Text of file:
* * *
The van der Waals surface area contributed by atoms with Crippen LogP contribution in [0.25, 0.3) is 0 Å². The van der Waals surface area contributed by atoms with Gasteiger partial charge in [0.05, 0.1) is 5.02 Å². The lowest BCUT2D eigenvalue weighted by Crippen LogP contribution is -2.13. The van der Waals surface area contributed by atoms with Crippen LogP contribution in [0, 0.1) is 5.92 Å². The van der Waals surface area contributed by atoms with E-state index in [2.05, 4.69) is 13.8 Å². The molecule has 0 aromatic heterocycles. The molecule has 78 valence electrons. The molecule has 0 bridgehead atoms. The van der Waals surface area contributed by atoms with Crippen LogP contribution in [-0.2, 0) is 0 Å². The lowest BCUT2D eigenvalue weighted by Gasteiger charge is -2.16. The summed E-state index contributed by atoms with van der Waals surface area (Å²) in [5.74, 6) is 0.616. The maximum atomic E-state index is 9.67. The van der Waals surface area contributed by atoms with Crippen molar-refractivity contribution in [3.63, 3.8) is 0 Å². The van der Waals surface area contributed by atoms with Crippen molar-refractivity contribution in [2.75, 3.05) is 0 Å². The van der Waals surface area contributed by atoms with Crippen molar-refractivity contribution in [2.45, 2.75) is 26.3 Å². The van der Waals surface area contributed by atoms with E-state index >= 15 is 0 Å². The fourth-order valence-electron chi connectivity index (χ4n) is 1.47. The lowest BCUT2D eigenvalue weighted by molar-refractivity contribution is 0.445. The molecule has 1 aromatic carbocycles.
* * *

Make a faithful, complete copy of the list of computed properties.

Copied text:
The van der Waals surface area contributed by atoms with Crippen LogP contribution in [0.25, 0.3) is 0 Å². The van der Waals surface area contributed by atoms with Gasteiger partial charge in [0.05, 0.1) is 5.02 Å². The lowest BCUT2D eigenvalue weighted by Crippen LogP contribution is -2.13. The van der Waals surface area contributed by atoms with Crippen LogP contribution in [0, 0.1) is 5.92 Å². The van der Waals surface area contributed by atoms with E-state index in [2.05, 4.69) is 13.8 Å². The molecule has 0 aromatic heterocycles. The molecule has 78 valence electrons. The molecule has 0 bridgehead atoms. The van der Waals surface area contributed by atoms with Crippen LogP contribution in [-0.2, 0) is 0 Å². The lowest BCUT2D eigenvalue weighted by Gasteiger charge is -2.16. The summed E-state index contributed by atoms with van der Waals surface area (Å²) in [5.74, 6) is 0.616. The maximum atomic E-state index is 9.67. The van der Waals surface area contributed by atoms with Crippen molar-refractivity contribution in [3.63, 3.8) is 0 Å². The van der Waals surface area contributed by atoms with Crippen molar-refractivity contribution in [2.75, 3.05) is 0 Å². The van der Waals surface area contributed by atoms with Crippen molar-refractivity contribution in [2.45, 2.75) is 26.3 Å². The van der Waals surface area contributed by atoms with E-state index >= 15 is 0 Å². The fourth-order valence-electron chi connectivity index (χ4n) is 1.47. The lowest BCUT2D eigenvalue weighted by molar-refractivity contribution is 0.445. The molecule has 1 aromatic carbocycles.